Paradise Paved: Chatham adding almost 3 acres of built surfaces per day

By Mary Landers
The Savannah Morning News
March 11, 2007

Chatham gains almost 3 acres of built surfaces a day as green space shrinks steadily. Southern Belle that it is, Savannah might not like the time-lapse images researcher Liz Kramer makes.

In them, the view of the metropolitan area since 1991 grows paler as the tree canopy fades away. Blotches of paved and built-over surfaces increase during the same period.

Using satellite data, Kramer , who directs the Natural Resources Spatial Analysis Laboratory at the University of Georgia's Institute of Ecology, has created similar time-series maps for counties all over Georgia [8]. They tell her that the Savannah area is tied for sixth place among Georgia counties with the most rapidly changing land cover.

In fact, Chatham County has gained almost three acres per day of paved or built-over surface while losing 28 acres of tree canopy per day from 2001 to 2005. That translates into a cumulative loss of 41,327 acres of tree canopy and a gain of 3,802 acres of impervious surface.

The numbers alarm Paul Wolff, a Tybee Island City Council member who is greener than Savannah on St. Patrick's Day.

"That's terrifying," he said. "When you hear numbers like that, it's in Brazil or far from home. And we're replacing it with concrete and rooftops."

Concrete consequences

The bird's-eye view of the landscape helps many to acknowledge what they already know at some level, Kramer said.

"It's happening all around. I don't think people understand the cumulative effects of land-use decisions," she said. "We haven't recognized what that tree loss looks like."

The effects are far-reaching, said David Kyler, executive director of the Center for a Sustainable Coast.

More impervious surfaces - such as roads, buildings and parking lots - mean less rain soaking into the ground. That leads to more runoff carrying more pollutants to streams. It also contributes to more flooding.

And then there are energy issues.

"You also have increased heat buildup, a heat island," Kyler said. "That means more energy use."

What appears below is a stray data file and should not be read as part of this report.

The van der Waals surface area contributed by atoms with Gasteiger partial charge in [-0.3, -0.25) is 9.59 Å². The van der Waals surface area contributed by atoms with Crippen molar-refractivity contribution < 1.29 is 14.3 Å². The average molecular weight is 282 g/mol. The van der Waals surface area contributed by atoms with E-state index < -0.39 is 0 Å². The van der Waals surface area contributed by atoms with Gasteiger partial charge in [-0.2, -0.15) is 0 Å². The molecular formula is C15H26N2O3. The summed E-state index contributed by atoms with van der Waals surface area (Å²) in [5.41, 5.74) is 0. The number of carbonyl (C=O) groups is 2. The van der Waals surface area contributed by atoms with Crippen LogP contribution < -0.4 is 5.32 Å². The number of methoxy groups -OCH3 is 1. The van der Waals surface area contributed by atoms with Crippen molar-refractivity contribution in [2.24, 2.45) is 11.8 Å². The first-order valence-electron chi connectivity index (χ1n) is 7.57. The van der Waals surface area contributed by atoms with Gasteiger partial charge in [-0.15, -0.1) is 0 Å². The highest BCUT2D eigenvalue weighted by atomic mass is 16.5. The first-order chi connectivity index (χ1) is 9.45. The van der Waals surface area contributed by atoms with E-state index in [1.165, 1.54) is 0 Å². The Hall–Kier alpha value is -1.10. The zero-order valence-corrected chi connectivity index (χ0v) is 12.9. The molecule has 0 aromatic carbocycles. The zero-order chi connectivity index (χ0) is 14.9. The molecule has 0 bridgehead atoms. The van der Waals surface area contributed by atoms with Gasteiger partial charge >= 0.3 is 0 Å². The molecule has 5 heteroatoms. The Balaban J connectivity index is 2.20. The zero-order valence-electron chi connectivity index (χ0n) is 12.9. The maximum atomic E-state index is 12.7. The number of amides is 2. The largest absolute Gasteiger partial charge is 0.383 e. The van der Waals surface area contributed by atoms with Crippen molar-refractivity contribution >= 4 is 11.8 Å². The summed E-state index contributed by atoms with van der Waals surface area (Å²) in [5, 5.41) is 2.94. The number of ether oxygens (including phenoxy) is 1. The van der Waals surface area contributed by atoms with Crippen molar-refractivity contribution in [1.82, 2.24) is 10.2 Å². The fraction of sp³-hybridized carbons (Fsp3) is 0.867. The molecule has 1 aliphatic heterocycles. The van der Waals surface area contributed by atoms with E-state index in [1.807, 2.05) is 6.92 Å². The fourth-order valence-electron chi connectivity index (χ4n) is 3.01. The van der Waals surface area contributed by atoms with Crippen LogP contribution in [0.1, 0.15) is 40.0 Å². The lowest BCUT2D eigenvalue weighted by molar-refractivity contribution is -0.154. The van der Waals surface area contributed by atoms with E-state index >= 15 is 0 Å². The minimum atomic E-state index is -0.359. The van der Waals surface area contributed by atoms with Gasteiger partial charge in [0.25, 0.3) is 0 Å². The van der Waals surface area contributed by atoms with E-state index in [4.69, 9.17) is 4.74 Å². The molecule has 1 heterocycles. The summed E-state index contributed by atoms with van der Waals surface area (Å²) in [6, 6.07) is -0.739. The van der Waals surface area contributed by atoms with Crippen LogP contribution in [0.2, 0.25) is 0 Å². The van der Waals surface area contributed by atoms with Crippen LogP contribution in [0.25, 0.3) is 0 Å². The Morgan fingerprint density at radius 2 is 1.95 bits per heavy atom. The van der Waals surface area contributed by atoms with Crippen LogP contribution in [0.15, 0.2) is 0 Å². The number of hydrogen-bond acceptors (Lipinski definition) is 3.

A greater demand for electricity further strains waterways because power plants use water for cooling, losing some to evaporation and thermally polluting waterways.

Kyler is especially concerned that the rate at which coastal Georgia is getting paved over is outstripping its already robust rate of population growth.

"We are suffering a high rate of population growth, yet we have double that rate of increase in pavement," he said. "We all have bigger homes, bigger lots, bigger driveways. It's the gated community, big starter castle mentality. People have more dollars than sense."

The value of trees and unpaved surfaces is one of avoided costs, said Jeffrey Dorfman, professor of economics and co-director of the Land Use Studies Initiative at the University of Georgia.

"More trees and unpaved surfaces soak up more water naturally, leaving less money spent on stormwater systems," he said. "They save you from having to spend money. You can't spot it, but if it weren't there you'd spot your taxes going up."

Canopy comeback

Researchers who analyze growth patterns have a saying: "The last crop is blacktop." That means built areas rarely revert to their natural state. But canopy loss isn't so set in stone - a point Krameris the first to reiterate.

In fact, tree cover went up in Chatham County from 27 percent in 1991 to 33 percent in 2001. It was the subsequent building boom, much of it on former pine plantations in west Chatham, that slashed the canopy after that.

"There were a lot of clear cuts on the border of the county as land moved out of forestry, like at that Pooler site," Kramer said. "Some of that canopy is going to grow back."

Regrowth is part of why Kramer's canopy numbers don't worry Gordon Denney, Savannah’s landscape architect. The city's tree ordinance is designed to give Savannah a 50 percent canopy cover, a baseline derived from studies conducted in the 1980s, Denney said.

Savannah already is at a point at which it is replacing more trees than it removes. It just takes a while for those trees to grow their mature canopy.

Denney points to a historical example."Look back at old photos of Victory Drive, and all you see are large palms, no street canopy," he said. "A hundred years later, it's a canopy-lined street that's just amazing."

It can take decades for a large hardwood to provide maximum shade, but it will happen, he said.

At least it will in Savannah and unincorporated Chatham County, where the tree ordinances are strong.

Tree advocates such as Dale Thorpe of the Savannah Tree Foundation [36] have more concerns about Chatham's other municipalities, some of which have only token ordinances and lack enforcement. The Savannah Tree Foundation operates county-wide and is putting a greater emphasis on those municipalities.

"We are trying to move westward and did just have a planting in Port Wentworth," she said.

The Georgia Forestry Commission is targeting those same communities.

Forester Daniel Westcot has set his sights on Pooler.

"Pooler has a tree ordinance, but it's noneffective," he said. "It doesn't require much as far as planting trees back or protecting trees."

Those items are essential to keeping the Savannah metropolitan area well covered in green, Thorpe said.

Still, Kramer's numbers - the 28 acres a day of canopy loss - give Thorpe pause, even as she enjoys Savannah's tree-lined streets daily.

"I think we're under attack and need to get smart," she said. "I'm a little floored, like: 'Oh dear, we really need to renew our efforts.' Maybe we've been fat and happy."
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